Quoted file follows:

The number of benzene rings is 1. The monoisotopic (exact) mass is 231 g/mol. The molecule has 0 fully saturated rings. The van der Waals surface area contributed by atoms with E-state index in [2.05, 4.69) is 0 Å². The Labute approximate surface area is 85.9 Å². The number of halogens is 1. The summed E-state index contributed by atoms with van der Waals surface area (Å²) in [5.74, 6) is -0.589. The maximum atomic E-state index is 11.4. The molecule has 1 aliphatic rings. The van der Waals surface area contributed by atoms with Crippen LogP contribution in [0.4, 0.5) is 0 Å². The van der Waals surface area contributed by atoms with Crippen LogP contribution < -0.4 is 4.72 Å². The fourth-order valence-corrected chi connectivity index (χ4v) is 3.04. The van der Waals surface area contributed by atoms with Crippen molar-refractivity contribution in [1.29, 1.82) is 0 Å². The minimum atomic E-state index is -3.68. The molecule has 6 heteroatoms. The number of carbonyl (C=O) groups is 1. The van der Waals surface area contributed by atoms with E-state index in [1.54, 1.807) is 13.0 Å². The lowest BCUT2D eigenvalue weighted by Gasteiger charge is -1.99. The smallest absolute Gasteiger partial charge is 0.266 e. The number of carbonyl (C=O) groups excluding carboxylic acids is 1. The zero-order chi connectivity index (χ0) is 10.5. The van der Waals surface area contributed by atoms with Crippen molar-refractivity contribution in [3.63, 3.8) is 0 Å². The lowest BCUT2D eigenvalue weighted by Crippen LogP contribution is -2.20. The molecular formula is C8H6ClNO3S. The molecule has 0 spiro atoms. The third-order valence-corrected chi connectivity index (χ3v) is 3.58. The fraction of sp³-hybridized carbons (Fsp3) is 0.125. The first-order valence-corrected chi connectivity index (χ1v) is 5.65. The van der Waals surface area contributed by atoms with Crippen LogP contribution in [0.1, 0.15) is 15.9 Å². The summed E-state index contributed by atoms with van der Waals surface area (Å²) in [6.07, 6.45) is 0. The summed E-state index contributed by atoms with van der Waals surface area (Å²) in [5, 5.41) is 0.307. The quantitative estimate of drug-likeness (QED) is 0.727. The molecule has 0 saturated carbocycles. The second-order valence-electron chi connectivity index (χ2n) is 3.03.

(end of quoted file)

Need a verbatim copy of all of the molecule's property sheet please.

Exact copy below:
The number of benzene rings is 1. The monoisotopic (exact) mass is 231 g/mol. The molecule has 0 fully saturated rings. The van der Waals surface area contributed by atoms with E-state index in [2.05, 4.69) is 0 Å². The Labute approximate surface area is 85.9 Å². The number of halogens is 1. The summed E-state index contributed by atoms with van der Waals surface area (Å²) in [5.74, 6) is -0.589. The maximum atomic E-state index is 11.4. The molecule has 1 aliphatic rings. The van der Waals surface area contributed by atoms with Crippen LogP contribution in [0.4, 0.5) is 0 Å². The van der Waals surface area contributed by atoms with Crippen LogP contribution < -0.4 is 4.72 Å². The fourth-order valence-corrected chi connectivity index (χ4v) is 3.04. The van der Waals surface area contributed by atoms with Crippen molar-refractivity contribution in [1.29, 1.82) is 0 Å². The minimum atomic E-state index is -3.68. The molecule has 6 heteroatoms. The number of carbonyl (C=O) groups is 1. The van der Waals surface area contributed by atoms with E-state index in [1.54, 1.807) is 13.0 Å². The lowest BCUT2D eigenvalue weighted by Gasteiger charge is -1.99. The smallest absolute Gasteiger partial charge is 0.266 e. The number of carbonyl (C=O) groups excluding carboxylic acids is 1. The zero-order chi connectivity index (χ0) is 10.5. The van der Waals surface area contributed by atoms with Crippen molar-refractivity contribution in [3.63, 3.8) is 0 Å². The lowest BCUT2D eigenvalue weighted by Crippen LogP contribution is -2.20. The molecular formula is C8H6ClNO3S. The molecule has 0 spiro atoms. The third-order valence-corrected chi connectivity index (χ3v) is 3.58. The fraction of sp³-hybridized carbons (Fsp3) is 0.125. The first-order valence-corrected chi connectivity index (χ1v) is 5.65. The van der Waals surface area contributed by atoms with Crippen LogP contribution in [0.1, 0.15) is 15.9 Å². The summed E-state index contributed by atoms with van der Waals surface area (Å²) in [6.07, 6.45) is 0. The summed E-state index contributed by atoms with van der Waals surface area (Å²) in [5, 5.41) is 0.307. The quantitative estimate of drug-likeness (QED) is 0.727. The molecule has 0 saturated carbocycles. The second-order valence-electron chi connectivity index (χ2n) is 3.03.